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Natural history is one of those genres that seemingly everyone wants to work in, however some of the big indie production companies are saying they are struggling to find talent. It was this disparity which compelled me to write this in response to the article Natural History Renaissance.

If you’re reading this wanting to know how to get into natural history, be prepared for it to be tough. But there are things you can do.

Firstly, there are networks out there specifically for natural history crew. In an effort to remove one of the barriers from entering the genre - the need to be in Bristol - these networks want to encourage the formation of localised hubs all over the world. Bristol is for natural history productions what London was maybe a decade ago for the rest of telly. Things will change, but this takes time.

Don’t be afraid to work in other genres. There’s a huge misnomer that when switching genres, you have to start at the bottom and work your way up all over again. If you’ve been operating cameras for years and you want to switch to working in natural history, you shouldn’t have to start from the ground up. I still freelance on corporate productions as many of them now require live broadcasts, which is a skill needed for large scale live projects like Springwatch and Blue Planet Live. I also freelance in fact-ent and make branded and promotional content too. If you’re good at your job, you’ll be competent no matter what your lens or microphone is pointing at!

The other common advice for those wishing to get into the genre is to make your own films. It sounds like a cop out answer, but it really is the best thing you can do. Being too stubborn to drop a story that I felt needed telling, I self funded an hour long feature film about the Scottish Wildcat, which to my delight made it onto Netflix. Several high level producers were impressed that at just 29 I’d managed to do this - but this hasn’t earned me any jobs in natural history yet.

With that in mind, I think there are also things the production companies themselves can do.

To say there’s a shortage of skilled and willing crew is simply not correct - my production company is frequently inundated with requests for work and work experience. Not everyone who wants to work in natural history is based in Bristol either, and for field based roles this shouldn’t really be a requirement. It’s more economical, more ecological and more diverse to find local crew than it is to fly a few Bristolians all over the world!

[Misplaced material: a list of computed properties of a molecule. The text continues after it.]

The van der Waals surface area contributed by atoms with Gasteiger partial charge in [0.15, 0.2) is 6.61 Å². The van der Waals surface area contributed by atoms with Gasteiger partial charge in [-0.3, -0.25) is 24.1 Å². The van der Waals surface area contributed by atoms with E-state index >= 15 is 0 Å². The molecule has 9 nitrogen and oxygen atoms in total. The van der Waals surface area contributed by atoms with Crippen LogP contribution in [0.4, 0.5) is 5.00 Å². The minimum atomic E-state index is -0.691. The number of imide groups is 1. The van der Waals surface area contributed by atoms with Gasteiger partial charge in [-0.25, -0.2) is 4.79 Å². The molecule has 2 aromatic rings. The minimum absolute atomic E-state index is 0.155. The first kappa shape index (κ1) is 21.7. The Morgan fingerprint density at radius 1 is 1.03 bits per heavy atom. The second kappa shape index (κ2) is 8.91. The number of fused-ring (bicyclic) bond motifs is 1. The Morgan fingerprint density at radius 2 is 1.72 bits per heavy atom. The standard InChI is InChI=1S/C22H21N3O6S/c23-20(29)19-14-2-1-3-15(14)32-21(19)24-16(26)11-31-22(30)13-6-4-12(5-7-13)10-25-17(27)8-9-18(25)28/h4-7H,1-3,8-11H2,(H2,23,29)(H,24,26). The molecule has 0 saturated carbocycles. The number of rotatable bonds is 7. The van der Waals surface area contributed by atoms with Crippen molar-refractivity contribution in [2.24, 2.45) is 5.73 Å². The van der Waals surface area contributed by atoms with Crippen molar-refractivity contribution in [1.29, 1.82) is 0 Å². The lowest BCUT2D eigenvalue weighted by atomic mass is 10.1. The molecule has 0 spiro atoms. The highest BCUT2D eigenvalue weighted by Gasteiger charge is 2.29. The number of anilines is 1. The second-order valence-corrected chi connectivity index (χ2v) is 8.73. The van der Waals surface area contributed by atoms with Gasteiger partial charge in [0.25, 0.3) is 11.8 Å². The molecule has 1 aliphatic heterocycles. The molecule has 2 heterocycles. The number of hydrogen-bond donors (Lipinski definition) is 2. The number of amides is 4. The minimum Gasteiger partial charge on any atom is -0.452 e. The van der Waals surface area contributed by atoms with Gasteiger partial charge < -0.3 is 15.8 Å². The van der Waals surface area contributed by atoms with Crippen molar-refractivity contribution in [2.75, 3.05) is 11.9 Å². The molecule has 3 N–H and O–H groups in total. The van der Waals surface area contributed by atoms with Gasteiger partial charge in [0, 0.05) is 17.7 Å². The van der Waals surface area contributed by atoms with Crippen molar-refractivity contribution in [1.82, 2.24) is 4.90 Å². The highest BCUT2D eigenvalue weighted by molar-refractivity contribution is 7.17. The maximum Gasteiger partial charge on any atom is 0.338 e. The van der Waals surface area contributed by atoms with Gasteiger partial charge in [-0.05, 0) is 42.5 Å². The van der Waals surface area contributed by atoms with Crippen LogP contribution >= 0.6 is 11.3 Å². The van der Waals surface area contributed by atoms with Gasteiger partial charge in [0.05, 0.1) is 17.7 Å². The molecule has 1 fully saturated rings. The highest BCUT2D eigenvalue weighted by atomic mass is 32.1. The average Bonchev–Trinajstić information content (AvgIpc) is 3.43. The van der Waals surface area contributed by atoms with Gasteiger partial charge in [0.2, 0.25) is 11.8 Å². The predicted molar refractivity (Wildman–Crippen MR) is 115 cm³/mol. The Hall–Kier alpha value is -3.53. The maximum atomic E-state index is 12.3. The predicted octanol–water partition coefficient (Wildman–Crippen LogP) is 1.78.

On the occasions that job vacancies are posted, they can be so restrictive that even someone with years of experience in that particular role may be effectively ineligible due to an arbitrary number of required broadcast credits. Rumours even suggest that companies may have already decided who they’ll be hiring before a job is posted. Factors like these can and do put people off applying: people who may be the ideal candidate for the job.

Several of the large indies have said they are struggling to keep up with the demand for content from broadcasters and streaming platforms. My suggestion would be for each large indie to partner with a couple of small production companies to help produce commissions. There are plenty of us out there with a wealth of ideas and talent, but perhaps not the right connections or contacts.

In short, there are things that both freelancers and production companies can do to address the disparity. The best opportunities for freelancers can come from making your own projects and building a set of transferrable skills in other genres - just don’t give up if you’re struggling to find the work you’re looking for. Also, if production companies make opportunities more widely available, it will foster new talent and this can only help the genre to grow.

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